Instead of using a liquid suspension for filling the cavity 5 with the filler 6, sometimes use can be made of a gas which is put under such a high pressure that its viscosity and density become sufficiently high for obtaining the desired flow and deposition behaviour. The advantage thereof is that, afterwards, no liquid is to be expelled from the formed channel 11, and the pressure can be chosen so that water possibly flowing in from the surroundings will be kept away from the channel 11. In this manner the gasification can be initiated more quickly, in particular when an oxygen containing gas is used for introducing the filler material.
In FIG. 4A it is indicated how the gasification takes place. The oxygen containing gas supplied through the borehole 1, e.g. air mixed or not with water or steam, maintains the combustion in the coal layer 3, and oxidation of the coal will take place in a region 19 where the carbon is burned to carbon dioxide, and in the presence of water vapor also hydrogen and/or methane can be produced. The carbon dioxide produced will be reduced again thereafter to carbon monoxide by contact with the coal in the region 20, and the produced gases flow off through the borehole 2. As, however, the oxidation region 29 moves onward towards the discharge hole 2, the reduction region 20 will become shorter accordingly. If, however, this region becomes too short, the reduction will become insufficient, so that the discharged gas will contain more and more carbon dioxide, and also the temperature of the gas will become higher which can be harmful for the tubings present in the borehole 2.
In order to remove this disadvantage, the gas flow is reversed in the manner of FIG. 4B as soon as the reduction region 20 would become too short, which can be ascertained by determining the carbon dioxide percentage. This means that, now, the original reduction region 20 becomes the oxidation region, as indicated at 20', and the new coal front 4' formed behind the original oxidation region 19 will act as the reduction region. In this manner the whole coal front can be burned away without changes in the composition of the gas and without the temperature thereof becoming too high. If, in the manner of FIG. 3, the gasification takes place under a high pressure, both boreholes 1 and 2 should, of course, be provided with suitable valves enabling to maintain the desired pressure also when reversing the sense of flow. Reversing the flow sense makes only sense if, in the manner of the invention, a substantially uniform channel 11 is formed above the filling 6, in which, along the total length, comparable flow conditions are present.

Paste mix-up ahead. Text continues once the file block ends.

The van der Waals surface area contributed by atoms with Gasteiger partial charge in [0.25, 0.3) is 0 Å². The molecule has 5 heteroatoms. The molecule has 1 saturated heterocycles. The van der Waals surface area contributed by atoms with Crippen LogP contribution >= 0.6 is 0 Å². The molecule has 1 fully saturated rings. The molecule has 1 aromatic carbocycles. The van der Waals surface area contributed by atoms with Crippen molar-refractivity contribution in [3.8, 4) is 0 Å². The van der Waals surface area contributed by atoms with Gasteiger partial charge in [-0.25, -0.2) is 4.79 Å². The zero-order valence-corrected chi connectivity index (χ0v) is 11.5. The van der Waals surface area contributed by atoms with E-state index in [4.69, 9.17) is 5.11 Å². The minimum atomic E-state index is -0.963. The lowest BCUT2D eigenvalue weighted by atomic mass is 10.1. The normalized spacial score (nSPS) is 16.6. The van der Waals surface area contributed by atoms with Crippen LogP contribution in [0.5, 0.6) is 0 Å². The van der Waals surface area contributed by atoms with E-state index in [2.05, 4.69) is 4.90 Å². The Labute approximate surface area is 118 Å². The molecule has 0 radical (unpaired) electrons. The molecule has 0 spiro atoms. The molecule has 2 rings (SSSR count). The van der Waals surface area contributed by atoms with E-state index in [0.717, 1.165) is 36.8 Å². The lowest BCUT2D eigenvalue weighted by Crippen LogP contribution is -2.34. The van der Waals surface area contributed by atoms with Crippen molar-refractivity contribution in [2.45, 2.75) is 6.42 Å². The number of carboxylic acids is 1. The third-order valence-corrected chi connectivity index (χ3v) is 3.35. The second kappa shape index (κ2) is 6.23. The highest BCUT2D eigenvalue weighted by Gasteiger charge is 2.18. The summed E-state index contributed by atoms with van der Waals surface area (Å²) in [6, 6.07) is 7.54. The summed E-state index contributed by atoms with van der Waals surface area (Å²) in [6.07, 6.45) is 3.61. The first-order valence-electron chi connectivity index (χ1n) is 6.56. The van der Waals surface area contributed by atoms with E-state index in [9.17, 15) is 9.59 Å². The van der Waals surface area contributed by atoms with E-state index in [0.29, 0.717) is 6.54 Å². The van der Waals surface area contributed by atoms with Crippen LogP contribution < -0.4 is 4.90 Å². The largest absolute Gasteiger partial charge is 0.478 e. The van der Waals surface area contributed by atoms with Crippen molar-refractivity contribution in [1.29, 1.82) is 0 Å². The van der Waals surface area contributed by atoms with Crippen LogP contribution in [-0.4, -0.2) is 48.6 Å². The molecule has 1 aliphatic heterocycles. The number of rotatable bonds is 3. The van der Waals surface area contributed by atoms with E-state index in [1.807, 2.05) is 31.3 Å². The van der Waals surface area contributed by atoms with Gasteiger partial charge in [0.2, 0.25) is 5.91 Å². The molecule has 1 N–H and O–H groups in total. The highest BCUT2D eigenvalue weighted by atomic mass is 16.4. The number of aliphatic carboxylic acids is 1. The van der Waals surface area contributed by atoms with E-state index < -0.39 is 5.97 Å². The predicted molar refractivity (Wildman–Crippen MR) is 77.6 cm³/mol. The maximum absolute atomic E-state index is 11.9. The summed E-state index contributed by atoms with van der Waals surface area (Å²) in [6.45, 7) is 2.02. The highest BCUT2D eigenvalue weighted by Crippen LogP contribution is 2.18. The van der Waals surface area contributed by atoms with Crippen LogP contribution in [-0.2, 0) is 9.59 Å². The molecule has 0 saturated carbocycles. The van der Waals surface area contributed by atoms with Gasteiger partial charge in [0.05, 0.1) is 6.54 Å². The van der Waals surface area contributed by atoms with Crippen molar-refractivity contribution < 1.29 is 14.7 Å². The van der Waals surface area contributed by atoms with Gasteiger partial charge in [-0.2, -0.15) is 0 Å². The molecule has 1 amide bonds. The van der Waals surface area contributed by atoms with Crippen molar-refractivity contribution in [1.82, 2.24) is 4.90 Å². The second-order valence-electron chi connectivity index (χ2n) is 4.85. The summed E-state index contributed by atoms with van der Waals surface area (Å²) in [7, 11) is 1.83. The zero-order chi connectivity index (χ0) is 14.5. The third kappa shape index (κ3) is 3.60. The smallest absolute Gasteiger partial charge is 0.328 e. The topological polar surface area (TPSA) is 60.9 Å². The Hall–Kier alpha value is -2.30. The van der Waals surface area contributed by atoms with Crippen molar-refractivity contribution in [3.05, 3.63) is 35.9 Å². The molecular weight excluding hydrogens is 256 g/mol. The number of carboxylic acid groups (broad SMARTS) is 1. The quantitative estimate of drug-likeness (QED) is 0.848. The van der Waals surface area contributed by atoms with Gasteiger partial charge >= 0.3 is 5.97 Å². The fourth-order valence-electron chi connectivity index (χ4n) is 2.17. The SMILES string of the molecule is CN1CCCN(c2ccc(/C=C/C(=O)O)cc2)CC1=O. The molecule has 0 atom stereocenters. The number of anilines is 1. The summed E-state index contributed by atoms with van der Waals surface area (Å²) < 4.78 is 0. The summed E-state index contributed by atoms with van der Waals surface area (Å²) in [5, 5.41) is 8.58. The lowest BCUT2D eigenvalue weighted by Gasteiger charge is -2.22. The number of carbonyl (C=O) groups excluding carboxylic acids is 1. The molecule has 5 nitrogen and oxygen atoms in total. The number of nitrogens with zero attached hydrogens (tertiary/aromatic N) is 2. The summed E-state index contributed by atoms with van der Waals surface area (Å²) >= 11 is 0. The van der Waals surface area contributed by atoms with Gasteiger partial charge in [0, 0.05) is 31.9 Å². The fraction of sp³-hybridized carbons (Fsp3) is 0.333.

In the manner described above it becomes possible now to obtain an efficient gasification of underground coal layers with a good yield, and the composition of the gas can always be maintained at an optimal value. The relationships derived from model experiments allow to obtain, under all circumstances, an adapted cross-section of the channel 11.
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|Citing Patent||Filing date||Publication date||Applicant||Title|
|US4573531 *||Feb 9, 1984||Mar 4, 1986||Vsesojuznoe Nauchno-Proizvod-Stvennoe Obiedinenie "Sojuzpromgaz"||Method of underground gasification of coal seam|
|US4705109 *||Feb 27, 1986||Nov 10, 1987||Institution Pour Le Developpement De La Gazeification Souterraine||Controlled retracting gasifying agent injection point process for UCG sites|
|US5287926 *||Feb 18, 1991||Feb 22, 1994||Grupping Arnold||Method and system for underground gasification of coal or browncoal|
|US8596356 *||Oct 28, 2010||Dec 3, 2013||Baker Hughes Incorporated||Method of producing synthesis gas by the underground gasification of coal from a coal seam|
|US20100181114 *||Mar 27, 2008||Jul 22, 2010||Bruno Best||Method of interconnecting subterranean boreholes|
|US20120103611 *||May 3, 2012||Andreas Brandl||Application of a specialized slurry used for cementing tubulars in wells producing synthesis gas by underground coal gasification|
|U.S. Classification||166/261, 166/262, 48/DIG.6|
|International Classification||E21F15/00, E21B43/267, E21B43/247, E21B43/295|
|Cooperative Classification||Y10S48/06, E21B43/295, E21F15/00, E21B43/247, E21B43/267|
|European Classification||E21B43/295, E21B43/267, E21F15/00, E21B43/247|
|Sep 18, 1987||FPAY||Fee payment|
Year of fee payment: 4
|Nov 12, 1991||REMI||Maintenance fee reminder mailed|
|Apr 12, 1992||LAPS||Lapse for failure to pay maintenance fees|
|Jun 16, 1992||FP||Expired due to failure to pay maintenance fee|
Effective date: 19920412